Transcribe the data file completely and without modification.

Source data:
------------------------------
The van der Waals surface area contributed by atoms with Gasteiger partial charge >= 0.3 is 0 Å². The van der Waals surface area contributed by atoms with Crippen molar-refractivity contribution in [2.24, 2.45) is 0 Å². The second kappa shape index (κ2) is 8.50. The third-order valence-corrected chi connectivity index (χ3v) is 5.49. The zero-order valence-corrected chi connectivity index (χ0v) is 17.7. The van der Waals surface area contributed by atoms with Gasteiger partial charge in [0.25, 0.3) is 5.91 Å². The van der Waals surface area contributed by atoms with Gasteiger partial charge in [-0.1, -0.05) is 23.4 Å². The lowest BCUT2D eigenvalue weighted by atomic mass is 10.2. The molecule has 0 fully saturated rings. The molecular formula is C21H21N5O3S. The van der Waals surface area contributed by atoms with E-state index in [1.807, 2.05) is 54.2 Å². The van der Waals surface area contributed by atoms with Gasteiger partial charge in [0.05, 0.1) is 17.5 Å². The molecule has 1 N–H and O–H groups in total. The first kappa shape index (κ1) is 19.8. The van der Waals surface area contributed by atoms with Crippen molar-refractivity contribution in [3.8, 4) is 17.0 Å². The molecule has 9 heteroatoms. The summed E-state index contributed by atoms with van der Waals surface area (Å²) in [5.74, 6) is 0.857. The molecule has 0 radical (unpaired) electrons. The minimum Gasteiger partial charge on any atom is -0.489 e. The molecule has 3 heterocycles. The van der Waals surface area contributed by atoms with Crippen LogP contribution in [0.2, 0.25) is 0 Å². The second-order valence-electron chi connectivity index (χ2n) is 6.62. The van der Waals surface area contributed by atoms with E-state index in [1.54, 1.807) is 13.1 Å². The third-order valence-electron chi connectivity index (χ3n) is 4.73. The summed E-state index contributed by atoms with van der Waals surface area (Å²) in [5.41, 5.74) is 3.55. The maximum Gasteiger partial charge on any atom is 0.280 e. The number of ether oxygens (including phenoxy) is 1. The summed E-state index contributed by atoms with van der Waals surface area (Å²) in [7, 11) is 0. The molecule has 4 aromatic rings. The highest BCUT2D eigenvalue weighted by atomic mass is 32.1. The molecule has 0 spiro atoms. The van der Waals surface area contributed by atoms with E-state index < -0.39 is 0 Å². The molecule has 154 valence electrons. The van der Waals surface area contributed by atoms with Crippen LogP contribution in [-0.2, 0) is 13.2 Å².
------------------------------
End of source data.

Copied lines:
The van der Waals surface area contributed by atoms with Gasteiger partial charge >= 0.3 is 0 Å². The van der Waals surface area contributed by atoms with Crippen molar-refractivity contribution in [2.24, 2.45) is 0 Å². The second kappa shape index (κ2) is 8.50. The third-order valence-corrected chi connectivity index (χ3v) is 5.49. The zero-order valence-corrected chi connectivity index (χ0v) is 17.7. The van der Waals surface area contributed by atoms with Gasteiger partial charge in [0.25, 0.3) is 5.91 Å². The van der Waals surface area contributed by atoms with Gasteiger partial charge in [-0.1, -0.05) is 23.4 Å². The lowest BCUT2D eigenvalue weighted by atomic mass is 10.2. The molecule has 0 fully saturated rings. The molecular formula is C21H21N5O3S. The van der Waals surface area contributed by atoms with E-state index in [1.807, 2.05) is 54.2 Å². The van der Waals surface area contributed by atoms with Gasteiger partial charge in [0.05, 0.1) is 17.5 Å². The molecule has 1 N–H and O–H groups in total. The first kappa shape index (κ1) is 19.8. The van der Waals surface area contributed by atoms with Crippen molar-refractivity contribution in [3.8, 4) is 17.0 Å². The molecule has 9 heteroatoms. The summed E-state index contributed by atoms with van der Waals surface area (Å²) in [5.74, 6) is 0.857. The molecule has 0 radical (unpaired) electrons. The minimum Gasteiger partial charge on any atom is -0.489 e. The molecule has 3 heterocycles. The van der Waals surface area contributed by atoms with Crippen LogP contribution in [0.2, 0.25) is 0 Å². The second-order valence-electron chi connectivity index (χ2n) is 6.62. The van der Waals surface area contributed by atoms with E-state index in [1.54, 1.807) is 13.1 Å². The third-order valence-electron chi connectivity index (χ3n) is 4.73. The summed E-state index contributed by atoms with van der Waals surface area (Å²) in [5.41, 5.74) is 3.55. The maximum Gasteiger partial charge on any atom is 0.280 e. The number of ether oxygens (including phenoxy) is 1. The summed E-state index contributed by atoms with van der Waals surface area (Å²) in [7, 11) is 0. The molecule has 4 aromatic rings. The highest BCUT2D eigenvalue weighted by atomic mass is 32.1. The molecule has 0 spiro atoms. The van der Waals surface area contributed by atoms with E-state index < -0.39 is 0 Å². The molecule has 154 valence electrons. The van der Waals surface area contributed by atoms with Crippen LogP contribution in [-0.2, 0) is 13.2 Å².